‘‘The detectives traveled from Hamden to South-ington in an unmarked police vehicle. It had no lights affixed to the roof, nor any markings describing it as a police vehicle. . . . Onofrio operated the vehicle, and, when he arrived at Outback, he traveled through the parking lot and parked in the rear. The vehicle was not parked in a designated space. They arrived at approximately 5 p.m. Outback . . . [is] located in a plaza with other businesses nearby, although [it] ha[s] its own parking lot. . . . The police vehicle was parked approximately twenty-five feet away from some other vehicles parked in the lot. . . . A back door, used by the managers, would allow access to the rear of [Outback] and [the] parking lot, and [it] was located near [a] dumpster. Sixorseven [Outback]employees worked in the area immediately adjacent to the back door. The back door had a window, and an employee could look out of the window if standing in front of the door. . . .

         ‘‘Onofrio and Stewart exited the vehicle and walked to the front doors of [Outback]. . . . Each wore plain clothes . . . . Either Onofrio or Stewart asked the hostess if the manager was available. Stewart observed an individual standing near the hostess who generally satisfied the description of the alleged perpetrator. Onofrio and Stewart stepped outside of [Outback] to await the manager. Eventually, manager Ryan Lucas came outside to meet them. They identified themselves as members of the Hamden Police Department. The detectives explained that they were interested in speaking with an individual named Marcelino. Lucas stated that he did not have an employee named Marcelino. Lucas next provided the detectives with the restaurant's employee roster, which did not contain the name Marcelino. Given his earlier observation, Stewart asked Lucas the identity of the Hispanic male that had been standing near the hostess. When told by Lucas that the individual's name was Marcelo, the detectives asked Lucas to inquire if Marcelo would be willing to speak with them.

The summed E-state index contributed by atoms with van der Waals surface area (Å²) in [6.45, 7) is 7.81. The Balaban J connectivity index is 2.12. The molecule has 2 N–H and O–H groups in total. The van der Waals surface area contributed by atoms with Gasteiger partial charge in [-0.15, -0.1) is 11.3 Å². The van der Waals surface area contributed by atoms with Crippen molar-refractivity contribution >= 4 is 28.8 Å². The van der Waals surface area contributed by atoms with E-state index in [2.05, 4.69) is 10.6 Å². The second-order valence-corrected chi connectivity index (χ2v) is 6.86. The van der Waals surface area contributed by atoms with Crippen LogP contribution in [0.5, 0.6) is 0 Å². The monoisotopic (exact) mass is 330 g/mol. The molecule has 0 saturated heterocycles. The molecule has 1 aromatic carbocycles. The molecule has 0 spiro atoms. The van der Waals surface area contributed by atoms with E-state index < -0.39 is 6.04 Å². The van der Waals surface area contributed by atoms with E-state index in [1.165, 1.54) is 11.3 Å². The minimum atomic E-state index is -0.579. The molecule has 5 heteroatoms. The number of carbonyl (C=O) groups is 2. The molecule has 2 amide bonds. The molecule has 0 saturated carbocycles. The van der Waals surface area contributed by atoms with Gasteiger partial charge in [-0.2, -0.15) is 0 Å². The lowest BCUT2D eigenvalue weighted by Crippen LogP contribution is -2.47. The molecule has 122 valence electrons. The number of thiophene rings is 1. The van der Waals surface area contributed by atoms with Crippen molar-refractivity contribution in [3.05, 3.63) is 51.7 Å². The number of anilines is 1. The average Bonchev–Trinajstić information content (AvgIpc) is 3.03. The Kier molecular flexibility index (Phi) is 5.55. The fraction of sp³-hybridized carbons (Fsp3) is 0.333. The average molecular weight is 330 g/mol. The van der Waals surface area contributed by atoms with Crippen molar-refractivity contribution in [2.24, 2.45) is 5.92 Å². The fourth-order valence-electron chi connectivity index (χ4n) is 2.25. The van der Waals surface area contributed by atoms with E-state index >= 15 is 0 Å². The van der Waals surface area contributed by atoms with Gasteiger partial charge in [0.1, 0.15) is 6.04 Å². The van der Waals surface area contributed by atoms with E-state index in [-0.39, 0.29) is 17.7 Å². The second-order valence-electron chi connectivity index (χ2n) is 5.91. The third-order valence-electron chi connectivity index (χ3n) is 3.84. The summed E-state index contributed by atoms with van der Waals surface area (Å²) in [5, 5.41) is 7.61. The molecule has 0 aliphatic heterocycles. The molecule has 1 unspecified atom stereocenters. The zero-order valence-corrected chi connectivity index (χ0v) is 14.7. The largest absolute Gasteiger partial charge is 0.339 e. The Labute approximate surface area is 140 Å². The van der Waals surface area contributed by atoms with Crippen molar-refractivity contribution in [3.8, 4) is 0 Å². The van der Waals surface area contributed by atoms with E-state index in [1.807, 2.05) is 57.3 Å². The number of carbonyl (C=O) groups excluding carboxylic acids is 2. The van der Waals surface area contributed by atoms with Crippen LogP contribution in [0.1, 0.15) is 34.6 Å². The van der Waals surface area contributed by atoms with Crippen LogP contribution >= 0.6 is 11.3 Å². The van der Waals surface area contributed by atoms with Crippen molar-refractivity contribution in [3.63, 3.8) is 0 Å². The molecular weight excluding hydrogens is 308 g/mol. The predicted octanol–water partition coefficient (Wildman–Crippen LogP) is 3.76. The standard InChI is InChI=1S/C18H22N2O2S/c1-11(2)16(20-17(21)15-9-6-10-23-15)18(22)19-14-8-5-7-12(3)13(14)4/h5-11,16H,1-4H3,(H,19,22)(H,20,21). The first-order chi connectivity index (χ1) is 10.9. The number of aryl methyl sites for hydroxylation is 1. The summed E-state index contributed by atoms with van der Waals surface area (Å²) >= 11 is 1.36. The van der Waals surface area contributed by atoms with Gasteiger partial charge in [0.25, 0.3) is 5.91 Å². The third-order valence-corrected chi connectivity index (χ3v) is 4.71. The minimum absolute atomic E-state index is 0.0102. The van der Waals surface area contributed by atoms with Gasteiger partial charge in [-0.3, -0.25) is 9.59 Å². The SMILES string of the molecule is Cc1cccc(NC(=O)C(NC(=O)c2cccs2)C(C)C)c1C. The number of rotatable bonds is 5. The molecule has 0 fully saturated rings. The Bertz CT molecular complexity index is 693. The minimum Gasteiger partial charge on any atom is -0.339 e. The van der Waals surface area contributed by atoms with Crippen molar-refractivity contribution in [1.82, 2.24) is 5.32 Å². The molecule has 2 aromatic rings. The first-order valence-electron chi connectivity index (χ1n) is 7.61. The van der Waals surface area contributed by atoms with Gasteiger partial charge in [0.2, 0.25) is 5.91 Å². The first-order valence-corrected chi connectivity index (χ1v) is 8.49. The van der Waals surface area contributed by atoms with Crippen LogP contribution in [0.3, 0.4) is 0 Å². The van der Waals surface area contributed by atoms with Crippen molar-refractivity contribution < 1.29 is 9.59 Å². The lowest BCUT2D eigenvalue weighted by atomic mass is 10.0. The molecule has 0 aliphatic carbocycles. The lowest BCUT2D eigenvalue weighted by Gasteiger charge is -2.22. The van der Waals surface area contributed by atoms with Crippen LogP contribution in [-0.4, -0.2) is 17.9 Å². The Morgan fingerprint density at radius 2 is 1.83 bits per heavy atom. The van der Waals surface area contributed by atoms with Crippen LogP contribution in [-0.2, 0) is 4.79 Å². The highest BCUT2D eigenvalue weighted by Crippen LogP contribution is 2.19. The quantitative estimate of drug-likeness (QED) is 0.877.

‘‘Lucas left Onofrio and Stewart outside and returned to the [Outback]. Shortly thereafter, Lucas proceeded through the front doors with [the defendant]. . . . The detectives asked the defendant for permission to speak with him. The defendant agreed to speak with the detectives, and Lucas returned to the [Outback]. . . . Ono-frio, Stewart and the defendant began walking along the side of the building toward the rear of the building. Either Onofrio or Stewart told the defendant that they were investigating a crime but, at that point, did not provide the defendant with details. The defendant conversed with the detectives in English and indicated no difficulty with English comprehension. The defendant then was asked by detectives if he would be willing to speak to them ...